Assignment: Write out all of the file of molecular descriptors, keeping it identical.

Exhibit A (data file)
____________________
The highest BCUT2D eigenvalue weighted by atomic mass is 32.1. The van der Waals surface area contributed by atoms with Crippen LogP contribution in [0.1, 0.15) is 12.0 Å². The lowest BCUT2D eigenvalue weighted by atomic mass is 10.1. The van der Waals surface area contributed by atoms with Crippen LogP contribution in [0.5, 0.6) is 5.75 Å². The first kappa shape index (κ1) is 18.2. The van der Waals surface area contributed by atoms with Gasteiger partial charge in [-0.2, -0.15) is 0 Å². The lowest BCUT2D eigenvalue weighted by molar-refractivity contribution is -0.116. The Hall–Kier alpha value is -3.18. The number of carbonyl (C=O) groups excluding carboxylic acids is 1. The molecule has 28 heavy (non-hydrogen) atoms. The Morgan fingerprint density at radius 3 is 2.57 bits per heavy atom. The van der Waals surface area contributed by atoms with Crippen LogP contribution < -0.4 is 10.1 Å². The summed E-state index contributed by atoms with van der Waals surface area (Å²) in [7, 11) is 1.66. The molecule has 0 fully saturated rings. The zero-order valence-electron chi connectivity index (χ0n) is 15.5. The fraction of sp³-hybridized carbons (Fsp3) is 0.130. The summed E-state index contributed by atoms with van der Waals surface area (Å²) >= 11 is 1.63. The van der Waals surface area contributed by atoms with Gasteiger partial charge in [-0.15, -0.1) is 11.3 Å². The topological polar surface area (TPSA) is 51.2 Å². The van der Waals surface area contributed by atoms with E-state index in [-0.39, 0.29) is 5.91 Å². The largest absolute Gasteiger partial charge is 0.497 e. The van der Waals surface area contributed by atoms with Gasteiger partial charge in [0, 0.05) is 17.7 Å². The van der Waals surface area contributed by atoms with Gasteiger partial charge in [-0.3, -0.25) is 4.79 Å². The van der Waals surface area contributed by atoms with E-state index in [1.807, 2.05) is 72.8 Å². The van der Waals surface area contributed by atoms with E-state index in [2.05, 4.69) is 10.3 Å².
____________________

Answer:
The highest BCUT2D eigenvalue weighted by atomic mass is 32.1. The van der Waals surface area contributed by atoms with Crippen LogP contribution in [0.1, 0.15) is 12.0 Å². The lowest BCUT2D eigenvalue weighted by atomic mass is 10.1. The van der Waals surface area contributed by atoms with Crippen LogP contribution in [0.5, 0.6) is 5.75 Å². The first kappa shape index (κ1) is 18.2. The van der Waals surface area contributed by atoms with Gasteiger partial charge in [-0.2, -0.15) is 0 Å². The lowest BCUT2D eigenvalue weighted by molar-refractivity contribution is -0.116. The Hall–Kier alpha value is -3.18. The number of carbonyl (C=O) groups excluding carboxylic acids is 1. The molecule has 28 heavy (non-hydrogen) atoms. The Morgan fingerprint density at radius 3 is 2.57 bits per heavy atom. The van der Waals surface area contributed by atoms with Crippen LogP contribution < -0.4 is 10.1 Å². The summed E-state index contributed by atoms with van der Waals surface area (Å²) in [7, 11) is 1.66. The molecule has 0 fully saturated rings. The zero-order valence-electron chi connectivity index (χ0n) is 15.5. The fraction of sp³-hybridized carbons (Fsp3) is 0.130. The summed E-state index contributed by atoms with van der Waals surface area (Å²) >= 11 is 1.63. The van der Waals surface area contributed by atoms with Gasteiger partial charge in [-0.15, -0.1) is 11.3 Å². The topological polar surface area (TPSA) is 51.2 Å². The van der Waals surface area contributed by atoms with E-state index in [-0.39, 0.29) is 5.91 Å². The largest absolute Gasteiger partial charge is 0.497 e. The van der Waals surface area contributed by atoms with Gasteiger partial charge in [0, 0.05) is 17.7 Å². The van der Waals surface area contributed by atoms with Gasteiger partial charge in [-0.3, -0.25) is 4.79 Å². The van der Waals surface area contributed by atoms with E-state index in [1.807, 2.05) is 72.8 Å². The van der Waals surface area contributed by atoms with E-state index in [2.05, 4.69) is 10.3 Å².